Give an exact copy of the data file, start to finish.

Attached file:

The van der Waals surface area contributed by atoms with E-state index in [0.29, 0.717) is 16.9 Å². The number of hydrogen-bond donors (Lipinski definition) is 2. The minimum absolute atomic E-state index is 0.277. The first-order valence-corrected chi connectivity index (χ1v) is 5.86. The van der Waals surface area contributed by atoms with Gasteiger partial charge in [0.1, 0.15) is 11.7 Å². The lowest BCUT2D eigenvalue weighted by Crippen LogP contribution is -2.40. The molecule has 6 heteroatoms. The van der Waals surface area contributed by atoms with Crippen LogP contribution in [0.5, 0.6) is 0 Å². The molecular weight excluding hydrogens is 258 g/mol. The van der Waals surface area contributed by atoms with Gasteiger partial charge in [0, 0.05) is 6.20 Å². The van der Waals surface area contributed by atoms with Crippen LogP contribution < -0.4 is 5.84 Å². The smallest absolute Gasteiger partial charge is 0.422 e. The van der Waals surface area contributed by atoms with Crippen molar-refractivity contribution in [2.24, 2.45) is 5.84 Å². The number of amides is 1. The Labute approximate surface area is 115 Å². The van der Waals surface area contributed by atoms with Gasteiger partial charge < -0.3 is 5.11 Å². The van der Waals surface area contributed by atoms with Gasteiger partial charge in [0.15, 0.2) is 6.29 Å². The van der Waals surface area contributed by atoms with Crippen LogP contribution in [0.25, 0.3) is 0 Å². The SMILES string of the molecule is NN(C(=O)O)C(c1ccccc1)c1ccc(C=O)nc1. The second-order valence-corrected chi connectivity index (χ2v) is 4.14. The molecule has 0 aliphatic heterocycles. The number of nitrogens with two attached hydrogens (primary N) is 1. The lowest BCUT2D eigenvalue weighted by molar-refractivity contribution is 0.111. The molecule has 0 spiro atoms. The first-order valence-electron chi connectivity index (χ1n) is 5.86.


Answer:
The van der Waals surface area contributed by atoms with E-state index in [0.29, 0.717) is 16.9 Å². The number of hydrogen-bond donors (Lipinski definition) is 2. The minimum absolute atomic E-state index is 0.277. The first-order valence-corrected chi connectivity index (χ1v) is 5.86. The van der Waals surface area contributed by atoms with Gasteiger partial charge in [0.1, 0.15) is 11.7 Å². The lowest BCUT2D eigenvalue weighted by Crippen LogP contribution is -2.40. The molecule has 6 heteroatoms. The van der Waals surface area contributed by atoms with Crippen LogP contribution in [0.5, 0.6) is 0 Å². The molecular weight excluding hydrogens is 258 g/mol. The van der Waals surface area contributed by atoms with Gasteiger partial charge in [0, 0.05) is 6.20 Å². The van der Waals surface area contributed by atoms with Crippen LogP contribution < -0.4 is 5.84 Å². The smallest absolute Gasteiger partial charge is 0.422 e. The van der Waals surface area contributed by atoms with Crippen molar-refractivity contribution in [2.24, 2.45) is 5.84 Å². The number of amides is 1. The Labute approximate surface area is 115 Å². The van der Waals surface area contributed by atoms with Gasteiger partial charge < -0.3 is 5.11 Å². The van der Waals surface area contributed by atoms with Gasteiger partial charge in [0.15, 0.2) is 6.29 Å². The van der Waals surface area contributed by atoms with Crippen LogP contribution in [0.25, 0.3) is 0 Å². The SMILES string of the molecule is NN(C(=O)O)C(c1ccccc1)c1ccc(C=O)nc1. The second-order valence-corrected chi connectivity index (χ2v) is 4.14. The molecule has 0 aliphatic heterocycles. The number of nitrogens with two attached hydrogens (primary N) is 1. The lowest BCUT2D eigenvalue weighted by molar-refractivity contribution is 0.111. The molecule has 0 spiro atoms. The first-order valence-electron chi connectivity index (χ1n) is 5.86.